The Stability Ball Challenge
Wake up your warm-up with these fun and functional moves.
You’ve spent a lot of time and energy working on your class, and you’re ready to wow your students with another great workout. But wait: How much effort did you really put into that warm-up? Not only does the warm-up set the stage for what’s to come; it also ensures a safe and effective environment for students. Don’t skim over this crucial opportunity to make a lasting impression.
Nothing says “creativity” quite like the stability ball, a staple in many group exercise studios. Before you turn the page—or turn up your nose—at the idea of using the stability ball in your warm-up, let’s explore the benefits of the ball and how simple exercise patterns that use it can create a unique and exhilarating prelude to any class format.
More Than Play
The primary benefit of using the stability ball—as opposed to moving on a hard, flat surface—is that the body responds to the instability by trying to remain balanced. This action engages multiple muscle systems. Also, the ball activates the neuromuscular system in a way that not many pieces of equipment can. Finally, the stability ball tends to take the “work” out of working out. Place a ball in someone’s hands and, more often than not, you’ll get a smile and an immediate, playful response.
Let’s look at five basic moves you can insert in a warm-up for almost any class.
Stand tall, feet hip width apart, and hold the ball at waist level. Bounce the ball with both hands as you try to keep rhythm with the music. Increase the difficulty by adding a step-touch. This exercise elevates the heart rate, develops hand-eye coordination skills and is perfect for any sculpting or boot camp class.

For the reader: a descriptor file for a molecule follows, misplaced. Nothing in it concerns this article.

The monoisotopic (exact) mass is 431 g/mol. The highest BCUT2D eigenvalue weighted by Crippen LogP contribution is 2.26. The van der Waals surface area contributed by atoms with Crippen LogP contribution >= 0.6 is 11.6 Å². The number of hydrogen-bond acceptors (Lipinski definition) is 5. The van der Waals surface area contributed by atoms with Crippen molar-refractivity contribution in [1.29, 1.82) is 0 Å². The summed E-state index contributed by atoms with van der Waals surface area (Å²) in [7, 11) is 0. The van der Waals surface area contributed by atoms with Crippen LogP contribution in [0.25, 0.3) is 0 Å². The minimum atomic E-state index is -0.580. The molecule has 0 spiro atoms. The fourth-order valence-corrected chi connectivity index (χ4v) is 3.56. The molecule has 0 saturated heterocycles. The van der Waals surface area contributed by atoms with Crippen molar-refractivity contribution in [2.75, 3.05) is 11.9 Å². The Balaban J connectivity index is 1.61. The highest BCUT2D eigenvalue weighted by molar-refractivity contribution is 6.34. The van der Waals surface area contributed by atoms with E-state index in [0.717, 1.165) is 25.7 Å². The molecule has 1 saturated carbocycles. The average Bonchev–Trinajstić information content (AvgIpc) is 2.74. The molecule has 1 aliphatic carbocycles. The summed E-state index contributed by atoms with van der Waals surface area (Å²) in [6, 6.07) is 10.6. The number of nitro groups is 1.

Basic Bounce and Hip Circles
Sit on the ball, feet about hip distance apart, heels down, and bounce up and down. Hold the sides of the ball if needed; otherwise, extend the arms back into a triceps extension on each downbeat. Think of bouncing up—almost off the ball—instead of being heavy and bouncing down “into” the ball. This will loosen up the low-back muscles and get your heart rate pumping. Add hip circles once you stop bouncing (the two moves work well together). Draw a circle with your hips, 8–10 times in one direction and then 8–10 times in the opposite direction. This is a great way to begin any dance-based workout.
Walk Back to Plank
Stand with feet about hip distance apart, holding the ball comfortably at your waist. Place the ball on the floor as you step the right (R) leg back. Steady yourself as you step the left (L) leg back, hold a few seconds and then step the L leg in, followed by the R, and return to standing. This exercise fires up the core and low-back muscles and is a good way to prepare for any sculpting-based routine.
Squat Circles With Side Leg Lift
Stand with feet a little wider than shoulder width apart, holding the ball at your waist. Squat as you make a big circle with your arms, and come back up, completing the circle, to squat once more. Continue circling, but pause as you reach the ball overhead and out to the R, abducting the L leg. Repeat 5 times to the R and then immediately switch to the L. This full-body move works well within a dance-based or conditioning format.
Sit on the ball, feet together in front, arms folded in, knuckles together at chest. Bring your arms out and in as you bounce, letting the legs follow the arms (i.e., as the arms go out, so do the feet and vice versa). This is a surefire way to elevate body temperature; therefore, alternate between jumping jacks and basic bounces. This combination is ideal for interval-based classes because right away you’re implementing short, intense cardio bursts followed by brief recovery periods.
Step up and throw a curve ball (or stability ball) at your students! Give them something different and add a little bounce to your basic warm-up. This simple, versatile piece of equipment will improve functional strength, balance and flexibility and add variety to your existing class protocol.
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